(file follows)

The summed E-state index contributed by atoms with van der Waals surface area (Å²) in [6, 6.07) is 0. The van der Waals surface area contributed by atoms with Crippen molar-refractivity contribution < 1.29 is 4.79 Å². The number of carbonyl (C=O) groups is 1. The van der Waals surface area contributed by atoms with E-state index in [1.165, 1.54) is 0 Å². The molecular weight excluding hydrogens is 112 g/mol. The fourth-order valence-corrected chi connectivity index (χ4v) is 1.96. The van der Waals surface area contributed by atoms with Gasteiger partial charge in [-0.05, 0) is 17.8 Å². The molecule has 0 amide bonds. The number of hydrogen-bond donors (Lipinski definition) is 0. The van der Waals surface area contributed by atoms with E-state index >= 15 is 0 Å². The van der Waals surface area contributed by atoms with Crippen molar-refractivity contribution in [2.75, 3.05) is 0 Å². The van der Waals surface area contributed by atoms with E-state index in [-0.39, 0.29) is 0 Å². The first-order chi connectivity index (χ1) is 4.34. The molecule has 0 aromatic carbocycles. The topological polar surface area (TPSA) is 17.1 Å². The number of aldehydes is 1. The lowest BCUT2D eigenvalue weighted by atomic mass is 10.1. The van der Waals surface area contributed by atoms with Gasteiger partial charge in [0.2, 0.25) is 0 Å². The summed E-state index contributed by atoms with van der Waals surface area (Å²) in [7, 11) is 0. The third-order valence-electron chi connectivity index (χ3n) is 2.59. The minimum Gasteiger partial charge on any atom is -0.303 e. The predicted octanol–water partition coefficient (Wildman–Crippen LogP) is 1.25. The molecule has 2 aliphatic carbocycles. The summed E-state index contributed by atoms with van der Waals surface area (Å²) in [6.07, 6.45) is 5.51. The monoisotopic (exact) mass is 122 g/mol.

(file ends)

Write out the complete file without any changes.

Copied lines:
The summed E-state index contributed by atoms with van der Waals surface area (Å²) in [6, 6.07) is 0. The van der Waals surface area contributed by atoms with Crippen molar-refractivity contribution < 1.29 is 4.79 Å². The number of carbonyl (C=O) groups is 1. The van der Waals surface area contributed by atoms with E-state index in [1.165, 1.54) is 0 Å². The molecular weight excluding hydrogens is 112 g/mol. The fourth-order valence-corrected chi connectivity index (χ4v) is 1.96. The van der Waals surface area contributed by atoms with Gasteiger partial charge in [-0.05, 0) is 17.8 Å². The molecule has 0 amide bonds. The number of hydrogen-bond donors (Lipinski definition) is 0. The van der Waals surface area contributed by atoms with E-state index >= 15 is 0 Å². The van der Waals surface area contributed by atoms with Crippen molar-refractivity contribution in [2.75, 3.05) is 0 Å². The van der Waals surface area contributed by atoms with E-state index in [-0.39, 0.29) is 0 Å². The first-order chi connectivity index (χ1) is 4.34. The molecule has 0 aromatic carbocycles. The topological polar surface area (TPSA) is 17.1 Å². The number of aldehydes is 1. The lowest BCUT2D eigenvalue weighted by atomic mass is 10.1. The van der Waals surface area contributed by atoms with Gasteiger partial charge in [0.2, 0.25) is 0 Å². The summed E-state index contributed by atoms with van der Waals surface area (Å²) in [7, 11) is 0. The third-order valence-electron chi connectivity index (χ3n) is 2.59. The minimum Gasteiger partial charge on any atom is -0.303 e. The predicted octanol–water partition coefficient (Wildman–Crippen LogP) is 1.25. The molecule has 2 aliphatic carbocycles. The summed E-state index contributed by atoms with van der Waals surface area (Å²) in [6.07, 6.45) is 5.51. The monoisotopic (exact) mass is 122 g/mol.